Agassi believes Federer is the best of all time

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"Daddy, who did you play with?" Jaden wanted to know. "Somebody with long hair," Daddy told him.

Elaborating for the media, who had watched in amazement as the 35-year-old from Las Vegas belied his age in a final to savour, Agassi declared Roger Federer to be simply the best he had ever played against in a career spanning 20 US Opens.

The 24-year-old Swiss world No 1's hair is not as long as when he won the US Open for the first time a year ago, but his game is even more luminous and has more volume. This was evident as he wore down the spirited Agassi, 6-3, 2-6, 7-6, 6-1, on Sunday night.

"You step on the court feeling like you have to play a perfect match," Agassi said. He then payed Federer the ultimate compliment of rating him above Pete Sampras, who retired here in 2002 after winning a record 14th Grand Slam singles title and was world No 1 for a record six years in a row.

"Pete was great, no question," said Agassi, who lost 14 of 34 matches against the Californian. "But there was a place to get to with Pete, you knew what you had to do. If you do it, it could be on your terms. There's no such place like that with Roger."

In Federer's case, Agassi said, opponents reach a point of no return. "With other guys you play - and I've played a lot of them over so many years - there's a safety zone, there's a place to get to, there's something to focus on, there's a way. Anything you try to do [Roger] potentially has an answer for, and it's just a function of when he starts pulling the triggers necessary to get you to change to that decision. He plays the game in a very special way. I haven't seen it before.

"He's the only guy I've ever played against where you hold serve to go 1-0 and you're thinking, 'All right, good'. And I'm not just making fun of it, I'm literally telling you the way it is. He can hurt you at any point. You're serving 30-love. He wins the point. It's 30-15. The pressure you feel at 30-15 is different than [playing] anybody else. So there's a sense of urgency on every point, on every shot.

"It's an incredible challenge. I certainly didn't have enough today. Playing three five-setters doesn't help. But it's still a standard out there that you've got to exceed yourself all the time."

Agassi excelled himself for three sets. Though broken for 4-2 in the opening set, he went on to save seven set points, and then picked himself up in the second set, winning the first three games en route to levelling the match. He raised home hopes by breaking for 4-2 in the third set, only to lose the tie-break, 7-1. And he continued to try everything he knew as Federer sped through the fourth set.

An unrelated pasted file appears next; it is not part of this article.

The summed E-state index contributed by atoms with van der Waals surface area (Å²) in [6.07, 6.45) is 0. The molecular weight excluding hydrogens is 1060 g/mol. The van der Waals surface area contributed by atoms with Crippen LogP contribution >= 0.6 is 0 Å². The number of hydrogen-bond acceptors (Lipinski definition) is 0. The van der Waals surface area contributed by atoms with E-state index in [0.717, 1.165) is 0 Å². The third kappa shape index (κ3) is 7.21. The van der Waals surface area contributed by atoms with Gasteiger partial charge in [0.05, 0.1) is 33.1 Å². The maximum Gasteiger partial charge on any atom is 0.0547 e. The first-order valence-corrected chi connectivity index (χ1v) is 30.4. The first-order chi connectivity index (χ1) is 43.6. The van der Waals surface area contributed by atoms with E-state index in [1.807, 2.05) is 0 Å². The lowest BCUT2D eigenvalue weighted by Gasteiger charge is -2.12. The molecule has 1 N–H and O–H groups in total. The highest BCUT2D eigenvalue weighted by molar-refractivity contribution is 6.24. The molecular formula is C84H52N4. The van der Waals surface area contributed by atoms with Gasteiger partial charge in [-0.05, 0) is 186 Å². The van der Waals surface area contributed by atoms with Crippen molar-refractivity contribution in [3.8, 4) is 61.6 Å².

In winning sixth Grand Slam titles - the same number as Boris Becker and Stefan Edberg, and two less than Agassi - Federer also became the first man to successfully defend the Wimbledon and US Open titles since the American Donald Budge in 1938. That was the year Budge accomplished the sport's first Grand Slam.

For Federer, who has now won a record 23 finals in a row, beating Agassi here was a personal milestone. "This is the most special final for me," he said, "to play Andre in the final of the US Open. He's one of the only living legends we have who is still playing, next to Martina Navratilova on the women's side.

"To play him in this situation, towards the end of his career, me being on the top of my game, made it really special."

For three sets, Agassi's agility, resilience and alertness, lured Federer into making errors, particularly on the backhand, but the maestro prevailed.

"When I was down 4-2 in third set," said Federer, "I felt my serve began to click again. It was the first time that had happened in the whole tournament." Smiling, he added: "I was quite pleased it happened then."

Inevitably, Agassi was asked about retirement. "As of now," he replied, "my intention is to keep working and to keep doing what it is I do. You know, the only thing better than the last 20 years will be the last 21 years."

When the dust from his latest adventure settles, Agassi will sit down with his coach, Darren Cahill, and his fitness trainer, Gil Reyes, and discuss his schedule. For now, the show stays on the road.

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